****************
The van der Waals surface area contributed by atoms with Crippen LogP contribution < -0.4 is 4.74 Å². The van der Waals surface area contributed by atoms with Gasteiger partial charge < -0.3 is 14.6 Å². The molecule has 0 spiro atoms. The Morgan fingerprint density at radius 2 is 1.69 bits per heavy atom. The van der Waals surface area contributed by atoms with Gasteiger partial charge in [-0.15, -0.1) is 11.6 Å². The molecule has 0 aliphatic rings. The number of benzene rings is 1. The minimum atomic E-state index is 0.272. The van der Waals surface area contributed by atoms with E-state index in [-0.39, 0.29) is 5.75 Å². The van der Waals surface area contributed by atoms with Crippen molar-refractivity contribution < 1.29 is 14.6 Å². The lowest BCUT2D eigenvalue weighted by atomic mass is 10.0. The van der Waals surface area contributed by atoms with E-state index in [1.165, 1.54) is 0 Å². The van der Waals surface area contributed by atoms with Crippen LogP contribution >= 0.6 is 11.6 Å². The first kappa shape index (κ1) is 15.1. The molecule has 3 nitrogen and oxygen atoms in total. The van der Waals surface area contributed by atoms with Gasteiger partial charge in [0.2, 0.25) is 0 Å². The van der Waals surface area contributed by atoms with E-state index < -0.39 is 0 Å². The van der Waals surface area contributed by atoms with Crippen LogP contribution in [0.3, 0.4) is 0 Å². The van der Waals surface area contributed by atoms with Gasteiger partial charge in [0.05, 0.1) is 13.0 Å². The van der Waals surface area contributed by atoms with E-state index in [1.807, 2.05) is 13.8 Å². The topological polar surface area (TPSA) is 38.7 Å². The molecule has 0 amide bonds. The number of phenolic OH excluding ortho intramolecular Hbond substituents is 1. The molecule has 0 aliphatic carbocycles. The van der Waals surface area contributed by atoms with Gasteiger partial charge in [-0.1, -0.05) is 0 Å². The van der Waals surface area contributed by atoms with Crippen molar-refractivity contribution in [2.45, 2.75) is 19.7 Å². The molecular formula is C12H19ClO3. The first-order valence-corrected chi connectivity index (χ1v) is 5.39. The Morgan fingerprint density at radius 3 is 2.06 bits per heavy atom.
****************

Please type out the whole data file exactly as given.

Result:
The van der Waals surface area contributed by atoms with Crippen LogP contribution < -0.4 is 4.74 Å². The van der Waals surface area contributed by atoms with Gasteiger partial charge < -0.3 is 14.6 Å². The molecule has 0 spiro atoms. The Morgan fingerprint density at radius 2 is 1.69 bits per heavy atom. The van der Waals surface area contributed by atoms with Gasteiger partial charge in [-0.15, -0.1) is 11.6 Å². The molecule has 0 aliphatic rings. The number of benzene rings is 1. The minimum atomic E-state index is 0.272. The van der Waals surface area contributed by atoms with E-state index in [-0.39, 0.29) is 5.75 Å². The van der Waals surface area contributed by atoms with Crippen molar-refractivity contribution < 1.29 is 14.6 Å². The lowest BCUT2D eigenvalue weighted by atomic mass is 10.0. The van der Waals surface area contributed by atoms with E-state index in [1.165, 1.54) is 0 Å². The van der Waals surface area contributed by atoms with Crippen LogP contribution >= 0.6 is 11.6 Å². The first kappa shape index (κ1) is 15.1. The molecule has 3 nitrogen and oxygen atoms in total. The van der Waals surface area contributed by atoms with Gasteiger partial charge in [0.2, 0.25) is 0 Å². The van der Waals surface area contributed by atoms with E-state index < -0.39 is 0 Å². The van der Waals surface area contributed by atoms with Crippen LogP contribution in [0.3, 0.4) is 0 Å². The van der Waals surface area contributed by atoms with Gasteiger partial charge in [0.05, 0.1) is 13.0 Å². The van der Waals surface area contributed by atoms with E-state index in [1.807, 2.05) is 13.8 Å². The topological polar surface area (TPSA) is 38.7 Å². The molecule has 0 amide bonds. The number of phenolic OH excluding ortho intramolecular Hbond substituents is 1. The molecule has 0 aliphatic carbocycles. The van der Waals surface area contributed by atoms with Gasteiger partial charge in [-0.1, -0.05) is 0 Å². The van der Waals surface area contributed by atoms with Crippen molar-refractivity contribution in [2.45, 2.75) is 19.7 Å². The molecular formula is C12H19ClO3. The first-order valence-corrected chi connectivity index (χ1v) is 5.39. The Morgan fingerprint density at radius 3 is 2.06 bits per heavy atom.